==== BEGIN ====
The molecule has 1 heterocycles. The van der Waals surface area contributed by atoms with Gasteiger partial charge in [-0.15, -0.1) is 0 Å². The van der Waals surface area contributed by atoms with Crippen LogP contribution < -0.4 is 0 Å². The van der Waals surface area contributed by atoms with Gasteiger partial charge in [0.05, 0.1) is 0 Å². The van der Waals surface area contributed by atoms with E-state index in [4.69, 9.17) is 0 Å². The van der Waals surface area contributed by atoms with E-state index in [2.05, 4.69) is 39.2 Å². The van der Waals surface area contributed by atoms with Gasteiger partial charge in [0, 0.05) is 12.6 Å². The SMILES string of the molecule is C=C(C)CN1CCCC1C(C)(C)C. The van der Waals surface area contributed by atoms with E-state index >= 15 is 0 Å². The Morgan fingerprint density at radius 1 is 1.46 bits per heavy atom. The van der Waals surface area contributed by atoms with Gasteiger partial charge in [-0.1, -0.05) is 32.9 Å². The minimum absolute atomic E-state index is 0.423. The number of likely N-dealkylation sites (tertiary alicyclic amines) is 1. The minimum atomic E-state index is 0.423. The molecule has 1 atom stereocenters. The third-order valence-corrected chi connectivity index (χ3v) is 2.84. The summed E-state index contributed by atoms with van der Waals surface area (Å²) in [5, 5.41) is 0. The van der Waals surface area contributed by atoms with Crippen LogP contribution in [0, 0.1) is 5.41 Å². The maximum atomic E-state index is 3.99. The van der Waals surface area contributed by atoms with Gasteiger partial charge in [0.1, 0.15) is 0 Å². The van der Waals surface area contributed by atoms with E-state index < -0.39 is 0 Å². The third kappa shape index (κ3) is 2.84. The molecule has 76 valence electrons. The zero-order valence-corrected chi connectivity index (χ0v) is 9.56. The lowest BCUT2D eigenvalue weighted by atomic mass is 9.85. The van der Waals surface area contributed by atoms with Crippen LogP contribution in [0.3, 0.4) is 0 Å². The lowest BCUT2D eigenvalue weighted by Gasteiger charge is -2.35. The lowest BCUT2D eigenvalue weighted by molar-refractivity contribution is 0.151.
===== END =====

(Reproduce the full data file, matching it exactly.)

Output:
The molecule has 1 heterocycles. The van der Waals surface area contributed by atoms with Gasteiger partial charge in [-0.15, -0.1) is 0 Å². The van der Waals surface area contributed by atoms with Crippen LogP contribution < -0.4 is 0 Å². The van der Waals surface area contributed by atoms with Gasteiger partial charge in [0.05, 0.1) is 0 Å². The van der Waals surface area contributed by atoms with E-state index in [4.69, 9.17) is 0 Å². The van der Waals surface area contributed by atoms with E-state index in [2.05, 4.69) is 39.2 Å². The van der Waals surface area contributed by atoms with Gasteiger partial charge in [0, 0.05) is 12.6 Å². The SMILES string of the molecule is C=C(C)CN1CCCC1C(C)(C)C. The van der Waals surface area contributed by atoms with E-state index >= 15 is 0 Å². The Morgan fingerprint density at radius 1 is 1.46 bits per heavy atom. The van der Waals surface area contributed by atoms with Gasteiger partial charge in [-0.1, -0.05) is 32.9 Å². The minimum absolute atomic E-state index is 0.423. The number of likely N-dealkylation sites (tertiary alicyclic amines) is 1. The minimum atomic E-state index is 0.423. The molecule has 1 atom stereocenters. The third-order valence-corrected chi connectivity index (χ3v) is 2.84. The summed E-state index contributed by atoms with van der Waals surface area (Å²) in [5, 5.41) is 0. The van der Waals surface area contributed by atoms with Crippen LogP contribution in [0, 0.1) is 5.41 Å². The maximum atomic E-state index is 3.99. The van der Waals surface area contributed by atoms with Gasteiger partial charge in [0.1, 0.15) is 0 Å². The van der Waals surface area contributed by atoms with E-state index < -0.39 is 0 Å². The third kappa shape index (κ3) is 2.84. The molecule has 76 valence electrons. The zero-order valence-corrected chi connectivity index (χ0v) is 9.56. The lowest BCUT2D eigenvalue weighted by atomic mass is 9.85. The van der Waals surface area contributed by atoms with Crippen LogP contribution in [0.3, 0.4) is 0 Å². The lowest BCUT2D eigenvalue weighted by Gasteiger charge is -2.35. The lowest BCUT2D eigenvalue weighted by molar-refractivity contribution is 0.151.